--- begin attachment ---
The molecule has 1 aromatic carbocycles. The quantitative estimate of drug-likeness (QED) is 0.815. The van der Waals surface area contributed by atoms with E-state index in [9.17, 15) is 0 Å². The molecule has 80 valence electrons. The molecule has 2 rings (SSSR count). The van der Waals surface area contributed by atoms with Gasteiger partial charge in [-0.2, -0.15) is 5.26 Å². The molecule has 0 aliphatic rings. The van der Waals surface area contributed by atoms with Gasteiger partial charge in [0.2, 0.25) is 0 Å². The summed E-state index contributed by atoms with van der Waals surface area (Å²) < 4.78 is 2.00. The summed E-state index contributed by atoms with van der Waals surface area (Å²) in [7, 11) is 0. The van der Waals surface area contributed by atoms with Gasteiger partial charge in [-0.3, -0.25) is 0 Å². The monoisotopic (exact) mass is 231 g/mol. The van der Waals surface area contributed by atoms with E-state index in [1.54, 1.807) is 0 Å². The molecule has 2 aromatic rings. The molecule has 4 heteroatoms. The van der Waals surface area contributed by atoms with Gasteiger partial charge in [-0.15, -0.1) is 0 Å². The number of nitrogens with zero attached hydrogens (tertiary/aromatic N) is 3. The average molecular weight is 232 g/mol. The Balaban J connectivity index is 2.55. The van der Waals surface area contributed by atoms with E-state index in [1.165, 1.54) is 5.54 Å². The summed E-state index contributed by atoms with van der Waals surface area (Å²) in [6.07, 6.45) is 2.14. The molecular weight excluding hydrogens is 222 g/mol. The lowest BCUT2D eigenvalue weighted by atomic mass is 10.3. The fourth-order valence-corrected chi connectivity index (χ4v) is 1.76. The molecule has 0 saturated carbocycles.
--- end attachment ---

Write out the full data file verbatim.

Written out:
The molecule has 1 aromatic carbocycles. The quantitative estimate of drug-likeness (QED) is 0.815. The van der Waals surface area contributed by atoms with E-state index in [9.17, 15) is 0 Å². The molecule has 80 valence electrons. The molecule has 2 rings (SSSR count). The van der Waals surface area contributed by atoms with Gasteiger partial charge in [-0.2, -0.15) is 5.26 Å². The molecule has 0 aliphatic rings. The van der Waals surface area contributed by atoms with Gasteiger partial charge in [0.2, 0.25) is 0 Å². The summed E-state index contributed by atoms with van der Waals surface area (Å²) < 4.78 is 2.00. The summed E-state index contributed by atoms with van der Waals surface area (Å²) in [7, 11) is 0. The van der Waals surface area contributed by atoms with Gasteiger partial charge in [-0.3, -0.25) is 0 Å². The monoisotopic (exact) mass is 231 g/mol. The van der Waals surface area contributed by atoms with E-state index in [1.54, 1.807) is 0 Å². The molecule has 2 aromatic rings. The molecule has 4 heteroatoms. The van der Waals surface area contributed by atoms with Gasteiger partial charge in [-0.15, -0.1) is 0 Å². The number of nitrogens with zero attached hydrogens (tertiary/aromatic N) is 3. The average molecular weight is 232 g/mol. The Balaban J connectivity index is 2.55. The van der Waals surface area contributed by atoms with E-state index in [1.165, 1.54) is 5.54 Å². The summed E-state index contributed by atoms with van der Waals surface area (Å²) in [6.07, 6.45) is 2.14. The molecular weight excluding hydrogens is 222 g/mol. The lowest BCUT2D eigenvalue weighted by atomic mass is 10.3. The fourth-order valence-corrected chi connectivity index (χ4v) is 1.76. The molecule has 0 saturated carbocycles.